Addressing an audience in Heidelberg on Monday, German President Frank-Walter Steinmeier said he feared anti-Semitism had become socially acceptable in mainstream German society.
"Looking away, ignoring it, saying nothing and doing nothing when Jewish citizens are insulted, mocked or violently attacked — that cannot, and should not, be an option for any of us," he said.
Steinmeier pointed out that Jewish citizens in Germany were "degraded, insulted or even assaulted" on a daily basis. He added that each of these incidents was an attack on the foundations of democracy.
The president was speaking at a ceremony to mark the 40th anniversary of the Center for Jewish Studies Heidelberg (HfJS).
Rise in hate crimes
Steinmeier's concerns were echoed by Josef Schuster, the president of the Central Council of Jews in Germany, who told the 600 audience members that government and law enforcement agencies needed to do more to stamp out attacks on the Jewish community.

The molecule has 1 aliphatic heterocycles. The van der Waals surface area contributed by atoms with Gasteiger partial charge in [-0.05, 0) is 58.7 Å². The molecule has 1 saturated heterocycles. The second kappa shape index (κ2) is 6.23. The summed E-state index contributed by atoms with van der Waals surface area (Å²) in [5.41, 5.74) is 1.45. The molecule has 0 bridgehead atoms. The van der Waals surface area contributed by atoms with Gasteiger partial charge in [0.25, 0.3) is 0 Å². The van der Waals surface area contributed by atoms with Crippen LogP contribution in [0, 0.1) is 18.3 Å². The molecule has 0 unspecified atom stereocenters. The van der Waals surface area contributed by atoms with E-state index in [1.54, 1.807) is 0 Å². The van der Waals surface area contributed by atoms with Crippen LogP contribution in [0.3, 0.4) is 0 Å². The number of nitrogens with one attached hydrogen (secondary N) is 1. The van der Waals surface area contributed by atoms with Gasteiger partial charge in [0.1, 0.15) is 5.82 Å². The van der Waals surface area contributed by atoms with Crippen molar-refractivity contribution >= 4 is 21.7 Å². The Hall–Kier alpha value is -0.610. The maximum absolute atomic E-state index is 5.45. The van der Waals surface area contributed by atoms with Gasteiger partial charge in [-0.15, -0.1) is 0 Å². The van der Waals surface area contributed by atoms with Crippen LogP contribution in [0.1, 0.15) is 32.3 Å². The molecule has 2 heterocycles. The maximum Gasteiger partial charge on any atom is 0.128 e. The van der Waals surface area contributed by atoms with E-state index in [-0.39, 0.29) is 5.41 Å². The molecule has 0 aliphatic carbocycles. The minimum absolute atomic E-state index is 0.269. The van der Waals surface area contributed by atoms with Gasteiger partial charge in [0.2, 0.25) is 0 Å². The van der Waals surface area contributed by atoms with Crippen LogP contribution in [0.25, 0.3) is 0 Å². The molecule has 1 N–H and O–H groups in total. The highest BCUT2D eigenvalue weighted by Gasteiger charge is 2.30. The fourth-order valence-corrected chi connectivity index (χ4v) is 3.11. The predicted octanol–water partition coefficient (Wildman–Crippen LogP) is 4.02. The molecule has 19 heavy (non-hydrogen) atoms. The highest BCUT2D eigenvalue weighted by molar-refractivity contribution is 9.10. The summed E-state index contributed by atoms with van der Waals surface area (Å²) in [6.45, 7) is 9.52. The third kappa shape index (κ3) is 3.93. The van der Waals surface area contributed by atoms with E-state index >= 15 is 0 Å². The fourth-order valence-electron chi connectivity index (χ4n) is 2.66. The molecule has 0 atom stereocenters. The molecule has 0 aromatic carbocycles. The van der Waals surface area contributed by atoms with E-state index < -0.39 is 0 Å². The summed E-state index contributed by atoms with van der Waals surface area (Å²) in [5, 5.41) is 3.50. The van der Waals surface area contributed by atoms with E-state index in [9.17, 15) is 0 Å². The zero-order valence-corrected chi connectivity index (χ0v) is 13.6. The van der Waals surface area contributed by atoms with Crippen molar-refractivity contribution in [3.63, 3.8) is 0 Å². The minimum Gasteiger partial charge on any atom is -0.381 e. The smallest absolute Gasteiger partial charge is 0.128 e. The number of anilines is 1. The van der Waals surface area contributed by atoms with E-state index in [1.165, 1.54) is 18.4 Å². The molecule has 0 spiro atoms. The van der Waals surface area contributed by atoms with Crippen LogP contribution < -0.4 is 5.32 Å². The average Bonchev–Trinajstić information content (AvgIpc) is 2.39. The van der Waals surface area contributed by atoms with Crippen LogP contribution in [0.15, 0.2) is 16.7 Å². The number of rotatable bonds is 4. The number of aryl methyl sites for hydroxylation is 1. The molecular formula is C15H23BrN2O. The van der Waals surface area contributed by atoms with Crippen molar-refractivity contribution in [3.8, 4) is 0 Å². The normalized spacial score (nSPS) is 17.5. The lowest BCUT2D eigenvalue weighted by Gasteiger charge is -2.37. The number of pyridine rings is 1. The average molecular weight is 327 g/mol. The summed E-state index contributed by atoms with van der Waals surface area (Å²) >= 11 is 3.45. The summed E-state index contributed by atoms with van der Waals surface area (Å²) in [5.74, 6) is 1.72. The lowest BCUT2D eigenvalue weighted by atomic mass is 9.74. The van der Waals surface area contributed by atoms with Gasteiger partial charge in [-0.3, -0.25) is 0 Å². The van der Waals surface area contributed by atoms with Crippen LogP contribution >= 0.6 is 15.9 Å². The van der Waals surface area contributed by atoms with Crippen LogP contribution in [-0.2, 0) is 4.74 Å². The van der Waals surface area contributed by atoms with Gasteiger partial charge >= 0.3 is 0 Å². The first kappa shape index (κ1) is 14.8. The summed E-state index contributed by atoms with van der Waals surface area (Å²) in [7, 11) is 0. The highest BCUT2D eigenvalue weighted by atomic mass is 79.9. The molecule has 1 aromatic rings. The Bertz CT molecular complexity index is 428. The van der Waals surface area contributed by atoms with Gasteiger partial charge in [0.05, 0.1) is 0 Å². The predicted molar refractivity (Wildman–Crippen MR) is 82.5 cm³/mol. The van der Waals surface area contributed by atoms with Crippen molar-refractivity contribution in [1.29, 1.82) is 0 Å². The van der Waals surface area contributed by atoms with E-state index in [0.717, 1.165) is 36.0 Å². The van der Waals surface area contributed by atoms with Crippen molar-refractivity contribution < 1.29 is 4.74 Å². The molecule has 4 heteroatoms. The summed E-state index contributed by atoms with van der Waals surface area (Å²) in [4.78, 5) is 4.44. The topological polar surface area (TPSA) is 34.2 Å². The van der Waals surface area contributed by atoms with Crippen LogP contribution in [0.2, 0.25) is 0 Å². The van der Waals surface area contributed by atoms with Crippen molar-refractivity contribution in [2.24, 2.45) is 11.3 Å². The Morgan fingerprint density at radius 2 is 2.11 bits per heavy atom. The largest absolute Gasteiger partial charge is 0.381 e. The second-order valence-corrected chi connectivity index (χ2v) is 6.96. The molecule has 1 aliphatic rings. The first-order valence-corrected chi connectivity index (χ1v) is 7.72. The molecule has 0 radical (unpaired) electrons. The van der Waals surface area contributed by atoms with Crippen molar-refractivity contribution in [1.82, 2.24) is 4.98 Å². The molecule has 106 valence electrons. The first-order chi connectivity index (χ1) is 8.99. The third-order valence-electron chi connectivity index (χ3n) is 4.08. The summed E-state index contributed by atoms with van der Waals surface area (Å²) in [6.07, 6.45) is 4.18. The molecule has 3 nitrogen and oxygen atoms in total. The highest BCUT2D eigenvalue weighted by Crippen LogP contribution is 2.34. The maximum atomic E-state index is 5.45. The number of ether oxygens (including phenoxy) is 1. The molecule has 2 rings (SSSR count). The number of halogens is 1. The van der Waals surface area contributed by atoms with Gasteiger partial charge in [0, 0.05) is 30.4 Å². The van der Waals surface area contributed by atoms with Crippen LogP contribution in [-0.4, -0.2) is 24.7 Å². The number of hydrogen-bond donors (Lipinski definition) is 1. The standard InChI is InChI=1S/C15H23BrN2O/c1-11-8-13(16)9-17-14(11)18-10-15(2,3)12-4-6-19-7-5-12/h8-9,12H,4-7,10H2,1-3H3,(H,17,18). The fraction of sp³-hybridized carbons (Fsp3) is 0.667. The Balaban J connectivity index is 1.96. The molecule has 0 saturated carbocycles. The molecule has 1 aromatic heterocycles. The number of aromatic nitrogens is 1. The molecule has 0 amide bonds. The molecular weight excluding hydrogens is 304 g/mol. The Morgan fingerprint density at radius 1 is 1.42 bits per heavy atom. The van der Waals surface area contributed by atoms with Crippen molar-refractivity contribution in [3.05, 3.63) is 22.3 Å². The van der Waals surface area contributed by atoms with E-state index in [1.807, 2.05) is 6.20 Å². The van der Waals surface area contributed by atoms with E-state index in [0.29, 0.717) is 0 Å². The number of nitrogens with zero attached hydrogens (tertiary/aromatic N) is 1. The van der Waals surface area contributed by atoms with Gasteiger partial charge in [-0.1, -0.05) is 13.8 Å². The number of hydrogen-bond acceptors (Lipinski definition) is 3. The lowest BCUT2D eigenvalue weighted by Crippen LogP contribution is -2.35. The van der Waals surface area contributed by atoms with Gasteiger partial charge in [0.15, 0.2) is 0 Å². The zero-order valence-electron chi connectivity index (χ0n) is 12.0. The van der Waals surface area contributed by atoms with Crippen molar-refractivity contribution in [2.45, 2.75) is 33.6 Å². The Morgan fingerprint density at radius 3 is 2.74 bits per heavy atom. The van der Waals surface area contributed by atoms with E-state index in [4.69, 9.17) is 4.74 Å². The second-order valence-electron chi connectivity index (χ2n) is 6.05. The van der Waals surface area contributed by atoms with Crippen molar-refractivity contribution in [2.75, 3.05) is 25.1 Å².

"We need a judiciary that recognizes anti-Semitic and other racist crimes for what they are and punishes them accordingly," he said.
The number of attacks against Jews in Germany increased from 1,504 in 2017 to 1,646 in 2018 — a rise of 10%. The number of reported violent cases against Jews rose from 37 to 62 over the same period, according to official figures.
The Interior Ministry has attributed most of these crimes to right-wing groups, and analysts say the rise of far-right political forces such as the Alternative for Germany (AfD) has also contributed to anti-Semitism in the country. The AfD openly question Germany's culture of atonement for World War II and the Holocaust.
Referring to the rise in attacks and the "frightening" election gains made by the AfD in Germany's eastern states, Schuster said "there must be no tolerance for those who shake the foundations of our democracy."
Founded in 1979, the HfJS is supported by the Central Council of Jews and funded by the federal government. In his speech, Steinmeier said the college played a vital role of nurturing Jewish life in Germany and was a "symbol of reconciliation and a promise for the future."
nm/rt (KNA, epd, dpa)